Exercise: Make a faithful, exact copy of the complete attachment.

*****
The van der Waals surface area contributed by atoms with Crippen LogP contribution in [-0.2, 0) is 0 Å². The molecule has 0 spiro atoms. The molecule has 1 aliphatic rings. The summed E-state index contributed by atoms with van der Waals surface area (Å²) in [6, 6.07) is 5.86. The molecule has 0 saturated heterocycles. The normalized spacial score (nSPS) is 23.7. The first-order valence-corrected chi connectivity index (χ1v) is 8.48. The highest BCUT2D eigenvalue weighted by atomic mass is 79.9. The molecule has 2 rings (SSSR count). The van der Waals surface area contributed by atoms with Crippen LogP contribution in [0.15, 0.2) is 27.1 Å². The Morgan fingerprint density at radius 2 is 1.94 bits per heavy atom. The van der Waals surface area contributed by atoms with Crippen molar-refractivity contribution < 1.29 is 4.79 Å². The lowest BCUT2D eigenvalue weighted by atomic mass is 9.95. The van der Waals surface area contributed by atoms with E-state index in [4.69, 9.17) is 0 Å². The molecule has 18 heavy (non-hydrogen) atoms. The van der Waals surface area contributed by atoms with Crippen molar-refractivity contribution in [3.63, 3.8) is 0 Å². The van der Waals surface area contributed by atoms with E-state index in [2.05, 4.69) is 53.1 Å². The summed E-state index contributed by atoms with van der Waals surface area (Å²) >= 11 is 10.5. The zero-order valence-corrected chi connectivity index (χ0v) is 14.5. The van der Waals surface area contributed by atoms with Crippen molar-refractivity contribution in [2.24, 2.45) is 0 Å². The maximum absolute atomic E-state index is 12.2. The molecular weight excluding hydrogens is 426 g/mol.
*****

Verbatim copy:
The van der Waals surface area contributed by atoms with Crippen LogP contribution in [-0.2, 0) is 0 Å². The molecule has 0 spiro atoms. The molecule has 1 aliphatic rings. The summed E-state index contributed by atoms with van der Waals surface area (Å²) in [6, 6.07) is 5.86. The molecule has 0 saturated heterocycles. The normalized spacial score (nSPS) is 23.7. The first-order valence-corrected chi connectivity index (χ1v) is 8.48. The highest BCUT2D eigenvalue weighted by atomic mass is 79.9. The molecule has 2 rings (SSSR count). The van der Waals surface area contributed by atoms with Crippen LogP contribution in [0.15, 0.2) is 27.1 Å². The Morgan fingerprint density at radius 2 is 1.94 bits per heavy atom. The van der Waals surface area contributed by atoms with Crippen molar-refractivity contribution < 1.29 is 4.79 Å². The lowest BCUT2D eigenvalue weighted by atomic mass is 9.95. The van der Waals surface area contributed by atoms with E-state index in [4.69, 9.17) is 0 Å². The molecule has 18 heavy (non-hydrogen) atoms. The van der Waals surface area contributed by atoms with Crippen molar-refractivity contribution in [3.63, 3.8) is 0 Å². The van der Waals surface area contributed by atoms with E-state index in [2.05, 4.69) is 53.1 Å². The summed E-state index contributed by atoms with van der Waals surface area (Å²) >= 11 is 10.5. The zero-order valence-corrected chi connectivity index (χ0v) is 14.5. The van der Waals surface area contributed by atoms with Crippen molar-refractivity contribution in [2.24, 2.45) is 0 Å². The maximum absolute atomic E-state index is 12.2. The molecular weight excluding hydrogens is 426 g/mol.